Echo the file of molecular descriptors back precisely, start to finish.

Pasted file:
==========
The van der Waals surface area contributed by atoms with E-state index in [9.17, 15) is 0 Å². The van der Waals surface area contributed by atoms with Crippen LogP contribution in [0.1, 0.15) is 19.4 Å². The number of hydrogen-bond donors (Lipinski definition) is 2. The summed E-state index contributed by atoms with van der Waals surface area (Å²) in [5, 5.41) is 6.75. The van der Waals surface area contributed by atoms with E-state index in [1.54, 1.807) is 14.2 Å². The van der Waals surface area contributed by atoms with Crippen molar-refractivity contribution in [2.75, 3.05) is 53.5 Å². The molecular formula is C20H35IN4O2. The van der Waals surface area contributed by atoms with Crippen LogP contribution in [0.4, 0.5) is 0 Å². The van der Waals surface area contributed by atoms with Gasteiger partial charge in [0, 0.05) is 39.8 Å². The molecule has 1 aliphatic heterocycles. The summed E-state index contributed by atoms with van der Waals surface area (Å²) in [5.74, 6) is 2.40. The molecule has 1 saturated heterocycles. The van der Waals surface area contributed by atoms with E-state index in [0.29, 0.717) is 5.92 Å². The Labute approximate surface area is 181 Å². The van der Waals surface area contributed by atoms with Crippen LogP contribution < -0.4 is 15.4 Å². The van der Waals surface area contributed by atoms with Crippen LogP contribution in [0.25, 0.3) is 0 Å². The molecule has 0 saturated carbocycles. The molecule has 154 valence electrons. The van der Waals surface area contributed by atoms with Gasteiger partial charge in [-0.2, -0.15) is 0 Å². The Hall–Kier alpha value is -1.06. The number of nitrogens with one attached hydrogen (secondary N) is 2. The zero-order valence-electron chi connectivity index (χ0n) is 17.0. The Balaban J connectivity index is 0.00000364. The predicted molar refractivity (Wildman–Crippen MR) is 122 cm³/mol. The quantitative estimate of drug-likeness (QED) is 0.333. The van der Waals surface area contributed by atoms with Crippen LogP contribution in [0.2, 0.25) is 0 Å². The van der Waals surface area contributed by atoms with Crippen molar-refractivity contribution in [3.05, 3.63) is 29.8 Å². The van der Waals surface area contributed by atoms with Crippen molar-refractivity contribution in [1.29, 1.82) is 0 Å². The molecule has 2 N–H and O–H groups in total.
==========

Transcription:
The van der Waals surface area contributed by atoms with E-state index in [9.17, 15) is 0 Å². The van der Waals surface area contributed by atoms with Crippen LogP contribution in [0.1, 0.15) is 19.4 Å². The number of hydrogen-bond donors (Lipinski definition) is 2. The summed E-state index contributed by atoms with van der Waals surface area (Å²) in [5, 5.41) is 6.75. The van der Waals surface area contributed by atoms with E-state index in [1.54, 1.807) is 14.2 Å². The van der Waals surface area contributed by atoms with Crippen molar-refractivity contribution in [2.75, 3.05) is 53.5 Å². The molecular formula is C20H35IN4O2. The van der Waals surface area contributed by atoms with Crippen LogP contribution in [0.4, 0.5) is 0 Å². The van der Waals surface area contributed by atoms with Gasteiger partial charge in [0, 0.05) is 39.8 Å². The molecule has 1 aliphatic heterocycles. The summed E-state index contributed by atoms with van der Waals surface area (Å²) in [5.74, 6) is 2.40. The molecule has 1 saturated heterocycles. The van der Waals surface area contributed by atoms with E-state index in [0.29, 0.717) is 5.92 Å². The Labute approximate surface area is 181 Å². The van der Waals surface area contributed by atoms with Crippen LogP contribution < -0.4 is 15.4 Å². The van der Waals surface area contributed by atoms with Crippen LogP contribution in [0.25, 0.3) is 0 Å². The molecule has 0 saturated carbocycles. The molecule has 154 valence electrons. The van der Waals surface area contributed by atoms with Gasteiger partial charge in [-0.2, -0.15) is 0 Å². The Hall–Kier alpha value is -1.06. The number of nitrogens with one attached hydrogen (secondary N) is 2. The zero-order valence-electron chi connectivity index (χ0n) is 17.0. The Balaban J connectivity index is 0.00000364. The predicted molar refractivity (Wildman–Crippen MR) is 122 cm³/mol. The quantitative estimate of drug-likeness (QED) is 0.333. The van der Waals surface area contributed by atoms with Crippen LogP contribution in [0.2, 0.25) is 0 Å². The van der Waals surface area contributed by atoms with Crippen molar-refractivity contribution in [3.05, 3.63) is 29.8 Å². The van der Waals surface area contributed by atoms with Crippen molar-refractivity contribution in [1.29, 1.82) is 0 Å². The molecule has 2 N–H and O–H groups in total.